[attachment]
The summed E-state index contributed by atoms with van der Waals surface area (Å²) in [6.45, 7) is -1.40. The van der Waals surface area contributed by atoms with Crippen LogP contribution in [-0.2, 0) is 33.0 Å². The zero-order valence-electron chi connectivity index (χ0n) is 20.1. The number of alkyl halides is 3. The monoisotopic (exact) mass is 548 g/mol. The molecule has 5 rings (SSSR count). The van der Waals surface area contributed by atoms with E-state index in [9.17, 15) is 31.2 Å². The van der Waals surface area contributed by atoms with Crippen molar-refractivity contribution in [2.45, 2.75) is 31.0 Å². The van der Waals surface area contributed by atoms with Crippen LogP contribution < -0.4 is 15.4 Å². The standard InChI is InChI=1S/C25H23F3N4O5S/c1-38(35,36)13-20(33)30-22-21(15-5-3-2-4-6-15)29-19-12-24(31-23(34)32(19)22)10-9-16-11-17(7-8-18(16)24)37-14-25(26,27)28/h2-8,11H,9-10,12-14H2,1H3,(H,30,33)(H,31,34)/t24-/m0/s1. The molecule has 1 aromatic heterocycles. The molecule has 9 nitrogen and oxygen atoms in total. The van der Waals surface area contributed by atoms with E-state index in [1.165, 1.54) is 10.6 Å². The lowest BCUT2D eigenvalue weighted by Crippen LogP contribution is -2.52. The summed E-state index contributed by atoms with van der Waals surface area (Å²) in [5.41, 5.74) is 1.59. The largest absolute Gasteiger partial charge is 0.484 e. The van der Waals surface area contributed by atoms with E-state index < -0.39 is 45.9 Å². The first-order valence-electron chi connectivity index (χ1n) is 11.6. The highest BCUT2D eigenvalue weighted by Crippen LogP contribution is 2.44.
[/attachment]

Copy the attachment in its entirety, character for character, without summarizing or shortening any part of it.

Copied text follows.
The summed E-state index contributed by atoms with van der Waals surface area (Å²) in [6.45, 7) is -1.40. The van der Waals surface area contributed by atoms with Crippen LogP contribution in [-0.2, 0) is 33.0 Å². The zero-order valence-electron chi connectivity index (χ0n) is 20.1. The number of alkyl halides is 3. The monoisotopic (exact) mass is 548 g/mol. The molecule has 5 rings (SSSR count). The van der Waals surface area contributed by atoms with E-state index in [9.17, 15) is 31.2 Å². The van der Waals surface area contributed by atoms with Crippen molar-refractivity contribution in [2.45, 2.75) is 31.0 Å². The van der Waals surface area contributed by atoms with Crippen LogP contribution < -0.4 is 15.4 Å². The standard InChI is InChI=1S/C25H23F3N4O5S/c1-38(35,36)13-20(33)30-22-21(15-5-3-2-4-6-15)29-19-12-24(31-23(34)32(19)22)10-9-16-11-17(7-8-18(16)24)37-14-25(26,27)28/h2-8,11H,9-10,12-14H2,1H3,(H,30,33)(H,31,34)/t24-/m0/s1. The molecule has 1 aromatic heterocycles. The molecule has 9 nitrogen and oxygen atoms in total. The van der Waals surface area contributed by atoms with E-state index in [1.165, 1.54) is 10.6 Å². The lowest BCUT2D eigenvalue weighted by Crippen LogP contribution is -2.52. The summed E-state index contributed by atoms with van der Waals surface area (Å²) in [5.41, 5.74) is 1.59. The largest absolute Gasteiger partial charge is 0.484 e. The van der Waals surface area contributed by atoms with E-state index < -0.39 is 45.9 Å². The first-order valence-electron chi connectivity index (χ1n) is 11.6. The highest BCUT2D eigenvalue weighted by Crippen LogP contribution is 2.44.